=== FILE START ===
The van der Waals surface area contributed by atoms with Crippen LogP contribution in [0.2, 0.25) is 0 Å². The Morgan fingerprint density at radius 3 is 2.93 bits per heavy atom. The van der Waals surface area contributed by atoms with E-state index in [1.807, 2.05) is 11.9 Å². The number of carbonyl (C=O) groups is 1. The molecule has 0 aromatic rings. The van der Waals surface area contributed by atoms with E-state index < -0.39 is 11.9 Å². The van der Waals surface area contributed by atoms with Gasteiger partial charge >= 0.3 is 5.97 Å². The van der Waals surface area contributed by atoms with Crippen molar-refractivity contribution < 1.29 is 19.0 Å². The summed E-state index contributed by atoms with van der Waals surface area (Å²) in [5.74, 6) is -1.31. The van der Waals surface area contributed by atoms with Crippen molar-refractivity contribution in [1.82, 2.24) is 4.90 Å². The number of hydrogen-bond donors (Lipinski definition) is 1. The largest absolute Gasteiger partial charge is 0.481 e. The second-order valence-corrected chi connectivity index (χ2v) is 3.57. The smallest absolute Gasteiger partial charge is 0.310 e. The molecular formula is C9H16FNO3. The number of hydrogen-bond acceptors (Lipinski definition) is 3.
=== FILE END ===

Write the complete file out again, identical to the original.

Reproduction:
The van der Waals surface area contributed by atoms with Crippen LogP contribution in [0.2, 0.25) is 0 Å². The Morgan fingerprint density at radius 3 is 2.93 bits per heavy atom. The van der Waals surface area contributed by atoms with E-state index in [1.807, 2.05) is 11.9 Å². The number of carbonyl (C=O) groups is 1. The molecule has 0 aromatic rings. The van der Waals surface area contributed by atoms with E-state index < -0.39 is 11.9 Å². The van der Waals surface area contributed by atoms with Gasteiger partial charge >= 0.3 is 5.97 Å². The van der Waals surface area contributed by atoms with Crippen molar-refractivity contribution < 1.29 is 19.0 Å². The summed E-state index contributed by atoms with van der Waals surface area (Å²) in [5.74, 6) is -1.31. The van der Waals surface area contributed by atoms with Crippen molar-refractivity contribution in [1.82, 2.24) is 4.90 Å². The number of hydrogen-bond donors (Lipinski definition) is 1. The largest absolute Gasteiger partial charge is 0.481 e. The second-order valence-corrected chi connectivity index (χ2v) is 3.57. The smallest absolute Gasteiger partial charge is 0.310 e. The molecular formula is C9H16FNO3. The number of hydrogen-bond acceptors (Lipinski definition) is 3.